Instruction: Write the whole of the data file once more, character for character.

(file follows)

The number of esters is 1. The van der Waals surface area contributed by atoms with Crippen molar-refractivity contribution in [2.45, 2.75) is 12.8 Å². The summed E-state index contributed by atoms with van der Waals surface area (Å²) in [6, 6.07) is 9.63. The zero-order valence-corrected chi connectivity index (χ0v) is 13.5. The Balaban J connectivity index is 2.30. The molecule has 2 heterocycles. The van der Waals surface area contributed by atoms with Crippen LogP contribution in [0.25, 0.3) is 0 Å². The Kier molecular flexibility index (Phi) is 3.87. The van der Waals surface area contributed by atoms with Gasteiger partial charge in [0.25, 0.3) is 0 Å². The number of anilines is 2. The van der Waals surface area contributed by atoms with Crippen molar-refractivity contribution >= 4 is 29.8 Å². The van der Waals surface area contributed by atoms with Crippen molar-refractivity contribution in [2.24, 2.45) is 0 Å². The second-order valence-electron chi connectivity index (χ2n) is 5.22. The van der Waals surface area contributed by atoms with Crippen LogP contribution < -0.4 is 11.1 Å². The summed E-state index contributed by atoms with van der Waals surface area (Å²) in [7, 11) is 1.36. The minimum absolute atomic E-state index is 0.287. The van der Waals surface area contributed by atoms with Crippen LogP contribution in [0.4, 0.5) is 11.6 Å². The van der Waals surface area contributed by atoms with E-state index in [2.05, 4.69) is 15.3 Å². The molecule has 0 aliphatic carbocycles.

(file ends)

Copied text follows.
The number of esters is 1. The van der Waals surface area contributed by atoms with Crippen molar-refractivity contribution in [2.45, 2.75) is 12.8 Å². The summed E-state index contributed by atoms with van der Waals surface area (Å²) in [6, 6.07) is 9.63. The zero-order valence-corrected chi connectivity index (χ0v) is 13.5. The Balaban J connectivity index is 2.30. The molecule has 2 heterocycles. The van der Waals surface area contributed by atoms with Crippen LogP contribution in [0.25, 0.3) is 0 Å². The Kier molecular flexibility index (Phi) is 3.87. The van der Waals surface area contributed by atoms with Gasteiger partial charge in [0.25, 0.3) is 0 Å². The number of anilines is 2. The van der Waals surface area contributed by atoms with Crippen molar-refractivity contribution >= 4 is 29.8 Å². The van der Waals surface area contributed by atoms with Crippen molar-refractivity contribution in [2.24, 2.45) is 0 Å². The second-order valence-electron chi connectivity index (χ2n) is 5.22. The van der Waals surface area contributed by atoms with Crippen LogP contribution < -0.4 is 11.1 Å². The summed E-state index contributed by atoms with van der Waals surface area (Å²) in [7, 11) is 1.36. The minimum absolute atomic E-state index is 0.287. The van der Waals surface area contributed by atoms with Crippen LogP contribution in [0.4, 0.5) is 11.6 Å². The van der Waals surface area contributed by atoms with E-state index in [2.05, 4.69) is 15.3 Å². The molecule has 0 aliphatic carbocycles.